Plasma 5.8: Per-screen Pagers
The other day I wrote about the Pager improvements awaiting in Plasma 5.8. In the comments user btin re-raised the issue of limiting the Pager's display to the screen it's currently on, instead of being all-exclusive.
At the time I wasn't sure we could still sneak this in before feature freeze, but thanks to the screen-awareness of the new backend (which, to recap, is shared with the Task Manager and already needs to determine what screen a given window resides on), it turned out to be easy enough to do!
Kdenlive 16.08.1 released
We are happy to announce a new dot release with some improvements and various fixes. We also celebrate some code contribution from Harald Albrecht (TheDive0) hoping to see more devs joining our team.
- Akademy 2016 is over
- New features in Krita 3.0.1
- "20 Years of KDE" book released!
20 Years of KDE
A tour through the moments that marked the 20 years of community history, starting with the technologies that made possible its existence.
- Happy 20 Years, KDE
Daimler AG Migrates its Mission Critical Servers to Suse Linux
SUSE technologies are helping Daimler AG, the German automotive behemoth, to migrate a large proportion of its mission-critical servers from proprietary UNIX operating systems to 'the open and flexible Linux platform'.
openSUSE Tumbleweed – Review of the Weeks 2016/36
Another week with 4 snapshots has passed, sadly some issues managed to sneak in but, as you are used to by Tumbleweed already, we managed to resolve the issues on the mailing list in no time and made sure that upcoming snapshots get the fixes asap. The snapshots published were 0901, 0905, 0907 and 0908.
- Red Hat Inc. (RHT) Upgraded by Vetr Inc. to “Strong-Buy”
The New Features Expected In DNF-2, Currently In Development
DNF(Dandified YUM) is a relatively new package manager for Fedora , a community-supported Linux distribution. Referred to as the next generation YUM package manager, DNF was introduced in Fedora 18 and has ever since been the default package manager for this popular distribution.
PHP 5.5 is dead
After PHP 5.4, and as announced, PHP version 5.5.38 was the last official release of PHP 5.5
Which means that since version 5.6.25 and version 7.0.10 have been released, some security vulnerabilities are not, and won't be, fixed by the PHP project.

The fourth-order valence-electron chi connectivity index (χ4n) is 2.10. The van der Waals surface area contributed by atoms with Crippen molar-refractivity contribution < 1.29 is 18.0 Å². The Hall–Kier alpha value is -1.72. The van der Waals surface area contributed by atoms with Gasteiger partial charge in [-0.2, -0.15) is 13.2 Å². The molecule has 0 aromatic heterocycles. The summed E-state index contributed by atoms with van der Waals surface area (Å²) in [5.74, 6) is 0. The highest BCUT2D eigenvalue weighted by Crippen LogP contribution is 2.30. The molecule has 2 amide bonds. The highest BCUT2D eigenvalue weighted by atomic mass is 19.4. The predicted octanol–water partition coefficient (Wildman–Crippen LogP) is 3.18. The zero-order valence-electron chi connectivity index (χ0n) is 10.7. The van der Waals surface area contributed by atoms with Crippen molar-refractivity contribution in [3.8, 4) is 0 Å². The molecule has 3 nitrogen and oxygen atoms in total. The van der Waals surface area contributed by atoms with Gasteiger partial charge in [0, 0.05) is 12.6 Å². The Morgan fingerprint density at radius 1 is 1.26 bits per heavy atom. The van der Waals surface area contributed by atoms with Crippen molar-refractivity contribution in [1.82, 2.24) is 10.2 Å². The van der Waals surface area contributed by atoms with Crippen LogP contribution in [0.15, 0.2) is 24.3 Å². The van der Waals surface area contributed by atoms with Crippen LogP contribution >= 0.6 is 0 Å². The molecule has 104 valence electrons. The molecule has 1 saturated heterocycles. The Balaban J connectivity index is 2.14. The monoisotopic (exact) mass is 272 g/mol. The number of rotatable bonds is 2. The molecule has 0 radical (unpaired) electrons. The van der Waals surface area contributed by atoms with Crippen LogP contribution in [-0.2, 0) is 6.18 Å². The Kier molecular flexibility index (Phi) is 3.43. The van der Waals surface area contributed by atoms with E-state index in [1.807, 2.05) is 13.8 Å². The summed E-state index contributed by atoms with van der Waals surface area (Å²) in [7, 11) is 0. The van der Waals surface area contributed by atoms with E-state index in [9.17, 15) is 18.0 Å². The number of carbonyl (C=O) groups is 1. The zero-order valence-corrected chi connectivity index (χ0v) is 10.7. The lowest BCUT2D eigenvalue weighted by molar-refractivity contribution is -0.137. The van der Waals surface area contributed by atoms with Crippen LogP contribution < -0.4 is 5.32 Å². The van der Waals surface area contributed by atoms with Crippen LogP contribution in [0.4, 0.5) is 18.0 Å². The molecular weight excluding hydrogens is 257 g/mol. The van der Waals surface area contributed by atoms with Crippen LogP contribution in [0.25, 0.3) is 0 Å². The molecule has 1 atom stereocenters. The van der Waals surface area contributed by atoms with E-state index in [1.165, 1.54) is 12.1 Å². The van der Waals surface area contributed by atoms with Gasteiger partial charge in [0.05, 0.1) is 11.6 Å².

The first international UbuCon in Europe
UbuCon Europe 2016 is the first conference dedicated to the European Ubuntu community. Look forward to two days full of talks, workshops, demos, exhibitions and (hopefully) great food! Social events in the evenings will give you the opportunity to meet fellow community members and visit some of Essen's most beautiful sights!
[Older] Canonical certifies big software solutions at Facebook’s new lab
Today at the OCP Technology Day, Facebook announced the grand opening of its new hardware lab space in Menlo Park to validate and certify software solutions and Canonical was one of the first to test its solutions are OCP compliant.
At the new lab, enterprise and carrier-grade Big Software solutions were deployed including OpenStack Mitaka and Ubuntu Storage on OCP Leopard, Honey Badger, and Knox. These solutions were deployed to bare metal in time measured in minutes and hours instead of days or weeks due to the use of two key technologies: Juju and MAAS, both of which are tested and validated at Facebook’s new facilities.
- Compiling Ardour on Ubuntu Linux from Source Code
Design Team working on Spices website
About a week ago, I decided to create a new team, dedicated to artwork, style and design for Linux Mint. The main goal of this team is to restyle our various websites, but also long term to work in coordination with the development team to make various aspects of our distribution more pleasing to the eye.
Artists who recently helped with web design were invited to join, and the team now has 8 members.
I’d like to thank Carlos Fernandez already for his involvement and Eran Gilo for the beautiful work he’s already produced.
Linux Mint 18 Cinnamon Edition : See What's New